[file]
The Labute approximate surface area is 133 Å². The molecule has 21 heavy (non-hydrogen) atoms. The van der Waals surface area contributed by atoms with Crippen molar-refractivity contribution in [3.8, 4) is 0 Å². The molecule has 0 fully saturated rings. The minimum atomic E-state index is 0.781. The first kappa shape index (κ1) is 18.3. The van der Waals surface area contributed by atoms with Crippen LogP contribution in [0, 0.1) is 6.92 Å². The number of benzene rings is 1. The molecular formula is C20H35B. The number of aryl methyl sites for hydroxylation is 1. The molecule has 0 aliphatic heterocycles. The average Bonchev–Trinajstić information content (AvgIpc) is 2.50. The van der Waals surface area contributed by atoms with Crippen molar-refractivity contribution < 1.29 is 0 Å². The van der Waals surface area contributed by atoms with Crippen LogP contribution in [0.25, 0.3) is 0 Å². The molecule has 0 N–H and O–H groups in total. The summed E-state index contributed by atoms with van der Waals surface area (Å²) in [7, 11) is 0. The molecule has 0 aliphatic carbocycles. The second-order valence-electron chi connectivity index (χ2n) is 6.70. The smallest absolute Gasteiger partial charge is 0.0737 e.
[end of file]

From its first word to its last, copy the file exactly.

The Labute approximate surface area is 133 Å². The molecule has 21 heavy (non-hydrogen) atoms. The van der Waals surface area contributed by atoms with Crippen molar-refractivity contribution in [3.8, 4) is 0 Å². The molecule has 0 fully saturated rings. The minimum atomic E-state index is 0.781. The first kappa shape index (κ1) is 18.3. The van der Waals surface area contributed by atoms with Crippen LogP contribution in [0, 0.1) is 6.92 Å². The number of benzene rings is 1. The molecular formula is C20H35B. The number of aryl methyl sites for hydroxylation is 1. The molecule has 0 aliphatic heterocycles. The average Bonchev–Trinajstić information content (AvgIpc) is 2.50. The van der Waals surface area contributed by atoms with Crippen molar-refractivity contribution < 1.29 is 0 Å². The van der Waals surface area contributed by atoms with Crippen LogP contribution in [0.25, 0.3) is 0 Å². The molecule has 0 N–H and O–H groups in total. The summed E-state index contributed by atoms with van der Waals surface area (Å²) in [7, 11) is 0. The molecule has 0 aliphatic carbocycles. The second-order valence-electron chi connectivity index (χ2n) is 6.70. The smallest absolute Gasteiger partial charge is 0.0737 e.